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Windows Live Movie Maker is a free app that can do both audio and video fades (both in and out). You probably already have this application installed on your computer, and if you need further help I would imagine you can find a number of YouTube tutorial videos. Once you import your video, click on the Edit tab and you'll see the audio fades immediately. ...
You can't do much about it. Movie Maker can only export in WMV format - and WMV is created for small video sizes (at the cost of quality). You will need another software package to export in other formats than WMV. Check out Pinnacle products for alternative - they target amateur producers.
Blender, which is free and open-source, can do difference matte keying. I don't know if it's better or worse than After Effects' keyer because I haven't used it before.
What you need, is just manually find the repeatable part of the song you want to use, create new track in Audacity and multiply this part desired amount of times. Simply speaking, just cut it when it feels right and then copy paste the same part one after another. If it doesn't sound plausible, re-cut. Most "beat-finders" just find the BPM value and will ...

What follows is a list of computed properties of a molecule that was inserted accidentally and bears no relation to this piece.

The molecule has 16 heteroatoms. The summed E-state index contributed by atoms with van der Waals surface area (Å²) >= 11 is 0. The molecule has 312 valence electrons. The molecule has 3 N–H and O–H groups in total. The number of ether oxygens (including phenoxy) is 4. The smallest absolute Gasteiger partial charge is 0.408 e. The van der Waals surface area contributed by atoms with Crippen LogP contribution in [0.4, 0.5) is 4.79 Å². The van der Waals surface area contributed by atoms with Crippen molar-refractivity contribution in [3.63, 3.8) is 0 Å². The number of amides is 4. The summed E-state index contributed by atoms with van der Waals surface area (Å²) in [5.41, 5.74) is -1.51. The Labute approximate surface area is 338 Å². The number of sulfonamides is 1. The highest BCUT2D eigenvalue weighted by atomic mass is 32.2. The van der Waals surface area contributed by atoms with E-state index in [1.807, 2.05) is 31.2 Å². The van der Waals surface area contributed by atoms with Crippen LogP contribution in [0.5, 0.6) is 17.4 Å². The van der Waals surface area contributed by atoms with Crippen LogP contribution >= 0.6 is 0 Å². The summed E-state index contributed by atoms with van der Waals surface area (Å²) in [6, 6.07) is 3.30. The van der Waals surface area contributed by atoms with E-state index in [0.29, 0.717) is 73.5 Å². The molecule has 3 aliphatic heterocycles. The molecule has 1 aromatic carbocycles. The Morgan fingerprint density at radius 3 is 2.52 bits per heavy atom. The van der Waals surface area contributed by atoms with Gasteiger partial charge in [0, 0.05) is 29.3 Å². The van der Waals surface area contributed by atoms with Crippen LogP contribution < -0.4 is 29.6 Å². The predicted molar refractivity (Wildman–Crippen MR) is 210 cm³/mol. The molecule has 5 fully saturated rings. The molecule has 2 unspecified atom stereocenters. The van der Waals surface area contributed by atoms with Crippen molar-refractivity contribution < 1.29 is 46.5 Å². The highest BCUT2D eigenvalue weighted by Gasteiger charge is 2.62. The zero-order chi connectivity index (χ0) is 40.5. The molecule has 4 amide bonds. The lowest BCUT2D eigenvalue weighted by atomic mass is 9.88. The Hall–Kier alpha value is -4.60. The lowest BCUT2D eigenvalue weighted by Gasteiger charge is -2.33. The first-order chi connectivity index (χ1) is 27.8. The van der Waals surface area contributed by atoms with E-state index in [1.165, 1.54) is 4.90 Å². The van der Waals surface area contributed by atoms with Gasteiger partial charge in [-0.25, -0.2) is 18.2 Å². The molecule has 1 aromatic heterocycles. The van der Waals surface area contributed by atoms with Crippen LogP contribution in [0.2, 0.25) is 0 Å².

You didn't supply very much information, such as your OS and your desired output format, so I can not give you a detailed answer. CAF is a container format that can support several audio formats, but Apple Lossless (ALAC) is probably the most common. ffmpeg can decode ALAC in CAF: ffmpeg -i input.caf output.wav This can be turned into a "batch" command ...
Without looking into this in too much detail: ffmpeg lists a fade filter which fades in/out video. You might be able to use this in conjunction with the volume change filter to effectively fade in and our the audio/video.
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